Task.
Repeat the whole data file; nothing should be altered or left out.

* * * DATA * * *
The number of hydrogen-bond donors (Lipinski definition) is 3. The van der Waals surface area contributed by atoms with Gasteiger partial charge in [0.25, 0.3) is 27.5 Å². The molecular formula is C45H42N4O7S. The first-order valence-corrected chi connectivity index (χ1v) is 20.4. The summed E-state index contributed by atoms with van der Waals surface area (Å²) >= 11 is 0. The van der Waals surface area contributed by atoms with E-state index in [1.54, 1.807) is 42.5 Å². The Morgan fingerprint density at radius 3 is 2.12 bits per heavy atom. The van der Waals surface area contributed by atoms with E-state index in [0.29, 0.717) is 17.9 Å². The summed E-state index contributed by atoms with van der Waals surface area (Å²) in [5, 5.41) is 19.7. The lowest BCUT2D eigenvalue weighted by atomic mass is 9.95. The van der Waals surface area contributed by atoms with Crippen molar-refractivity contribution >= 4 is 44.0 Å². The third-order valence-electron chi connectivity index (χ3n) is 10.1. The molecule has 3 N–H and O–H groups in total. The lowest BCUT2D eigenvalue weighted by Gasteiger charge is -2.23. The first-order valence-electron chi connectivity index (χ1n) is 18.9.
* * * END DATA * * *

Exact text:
The number of hydrogen-bond donors (Lipinski definition) is 3. The van der Waals surface area contributed by atoms with Gasteiger partial charge in [0.25, 0.3) is 27.5 Å². The molecular formula is C45H42N4O7S. The first-order valence-corrected chi connectivity index (χ1v) is 20.4. The summed E-state index contributed by atoms with van der Waals surface area (Å²) >= 11 is 0. The van der Waals surface area contributed by atoms with E-state index in [1.54, 1.807) is 42.5 Å². The Morgan fingerprint density at radius 3 is 2.12 bits per heavy atom. The van der Waals surface area contributed by atoms with E-state index in [0.29, 0.717) is 17.9 Å². The summed E-state index contributed by atoms with van der Waals surface area (Å²) in [5, 5.41) is 19.7. The lowest BCUT2D eigenvalue weighted by atomic mass is 9.95. The van der Waals surface area contributed by atoms with Crippen molar-refractivity contribution >= 4 is 44.0 Å². The third-order valence-electron chi connectivity index (χ3n) is 10.1. The molecule has 3 N–H and O–H groups in total. The lowest BCUT2D eigenvalue weighted by Gasteiger charge is -2.23. The first-order valence-electron chi connectivity index (χ1n) is 18.9.